• shaking hands (priest and laity) after the Consecration, and other unholy disruptive gesturing such as clapping at any time during the Mass;
  • Protestant minister, Jewish rabbi, or member of another false creed giving the sermon or preaching at Mass;
  • cell phones ringing and people talking on their cell phones in the church and during Mass;
  • fulfilling one’s Sunday obligation on Saturday afternoon or evening;
  • lack of, or declining, devotion to the Blessed Virgin Mary, treating Her in a manner similar to the Protestants, as if She were not important or special, just another woman.


Did things change? Beyond recognition.
“Then it will be much clearer.”

Two Telling Testimonies

Catholics visiting throughout the U.K., including Northern Ireland, in 2005 were shocked and dismayed to realize that they were unable to distinguish a Catholic church from a Protestant place of prayer. When the signs on the outside did not specify, they went inside assuming they would surely know immediately upon seeing the inside. Sadly, they could not identify which was Protestant and which was Catholic. They had to ask the locals – and some of them did not know either.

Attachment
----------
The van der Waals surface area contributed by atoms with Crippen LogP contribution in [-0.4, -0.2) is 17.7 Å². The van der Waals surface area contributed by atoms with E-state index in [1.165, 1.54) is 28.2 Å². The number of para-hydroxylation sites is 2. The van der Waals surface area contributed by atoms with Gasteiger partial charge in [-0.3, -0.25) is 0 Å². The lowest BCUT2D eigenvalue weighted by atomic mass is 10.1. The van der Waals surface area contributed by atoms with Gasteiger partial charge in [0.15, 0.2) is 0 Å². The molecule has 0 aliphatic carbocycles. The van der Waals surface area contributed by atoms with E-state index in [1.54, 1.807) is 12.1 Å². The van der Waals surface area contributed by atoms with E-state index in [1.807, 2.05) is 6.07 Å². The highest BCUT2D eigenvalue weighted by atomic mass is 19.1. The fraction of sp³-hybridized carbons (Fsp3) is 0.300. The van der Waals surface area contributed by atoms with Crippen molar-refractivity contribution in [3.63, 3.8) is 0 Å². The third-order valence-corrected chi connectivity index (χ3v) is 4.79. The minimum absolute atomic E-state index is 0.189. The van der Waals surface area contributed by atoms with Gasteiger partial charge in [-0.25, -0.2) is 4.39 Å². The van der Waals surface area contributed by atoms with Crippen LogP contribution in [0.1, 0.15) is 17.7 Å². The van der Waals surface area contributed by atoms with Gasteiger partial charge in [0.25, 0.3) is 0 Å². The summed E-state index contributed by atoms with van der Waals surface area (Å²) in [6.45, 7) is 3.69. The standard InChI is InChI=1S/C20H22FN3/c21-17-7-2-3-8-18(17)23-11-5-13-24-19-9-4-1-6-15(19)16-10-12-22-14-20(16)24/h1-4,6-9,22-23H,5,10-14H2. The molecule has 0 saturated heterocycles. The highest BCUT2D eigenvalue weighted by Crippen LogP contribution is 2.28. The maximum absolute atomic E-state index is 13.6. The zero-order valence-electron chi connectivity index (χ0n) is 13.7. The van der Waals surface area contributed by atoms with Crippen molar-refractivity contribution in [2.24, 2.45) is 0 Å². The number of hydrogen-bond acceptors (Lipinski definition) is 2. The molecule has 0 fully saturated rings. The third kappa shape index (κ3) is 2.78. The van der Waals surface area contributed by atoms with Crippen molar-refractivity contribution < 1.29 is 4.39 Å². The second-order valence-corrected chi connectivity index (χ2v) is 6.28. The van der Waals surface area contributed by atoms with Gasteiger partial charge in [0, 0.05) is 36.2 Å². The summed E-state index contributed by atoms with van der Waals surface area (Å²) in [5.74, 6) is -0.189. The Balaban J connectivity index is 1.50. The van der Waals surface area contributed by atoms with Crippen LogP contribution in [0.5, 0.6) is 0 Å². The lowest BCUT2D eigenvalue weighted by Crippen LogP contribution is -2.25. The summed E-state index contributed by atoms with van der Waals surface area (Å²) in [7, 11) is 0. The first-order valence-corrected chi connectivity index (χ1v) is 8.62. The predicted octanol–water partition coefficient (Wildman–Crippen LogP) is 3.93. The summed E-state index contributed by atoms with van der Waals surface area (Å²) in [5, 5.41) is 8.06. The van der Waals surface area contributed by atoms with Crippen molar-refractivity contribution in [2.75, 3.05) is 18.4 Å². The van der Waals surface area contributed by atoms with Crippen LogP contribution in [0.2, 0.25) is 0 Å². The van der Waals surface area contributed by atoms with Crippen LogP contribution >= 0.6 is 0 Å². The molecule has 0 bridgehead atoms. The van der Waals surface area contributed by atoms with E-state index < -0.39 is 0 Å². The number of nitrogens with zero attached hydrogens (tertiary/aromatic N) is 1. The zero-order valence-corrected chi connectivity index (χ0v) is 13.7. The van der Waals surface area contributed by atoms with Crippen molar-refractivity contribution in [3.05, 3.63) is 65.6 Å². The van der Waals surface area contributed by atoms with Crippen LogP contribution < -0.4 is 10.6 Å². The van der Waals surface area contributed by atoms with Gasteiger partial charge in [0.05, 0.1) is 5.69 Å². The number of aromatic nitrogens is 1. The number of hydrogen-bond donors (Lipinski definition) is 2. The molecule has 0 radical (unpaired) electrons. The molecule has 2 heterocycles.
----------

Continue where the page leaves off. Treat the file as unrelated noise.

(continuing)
Here is the testimony given by a Protestant in the U.S.A. who, earlier in life, had visited a Catholic church and determined it was not for her. Decades later she went to a Catholic parish church service with a close friend, and afterward started happily relaying to me: “I thought you would want to know that I went to a Catholic church on Sunday with my friend and it was very nice. I liked it. I really enjoyed it. It was wonderful. It was, it, [and then the realization hits] it, well, actually Joanna, … it wasn’t very Catholic at all.” – words of a Protestant.

Referring to the Third Secret:
“Then [after 1960] it will be much clearer.”
– Our Lady of Fatima to Sr. Lucia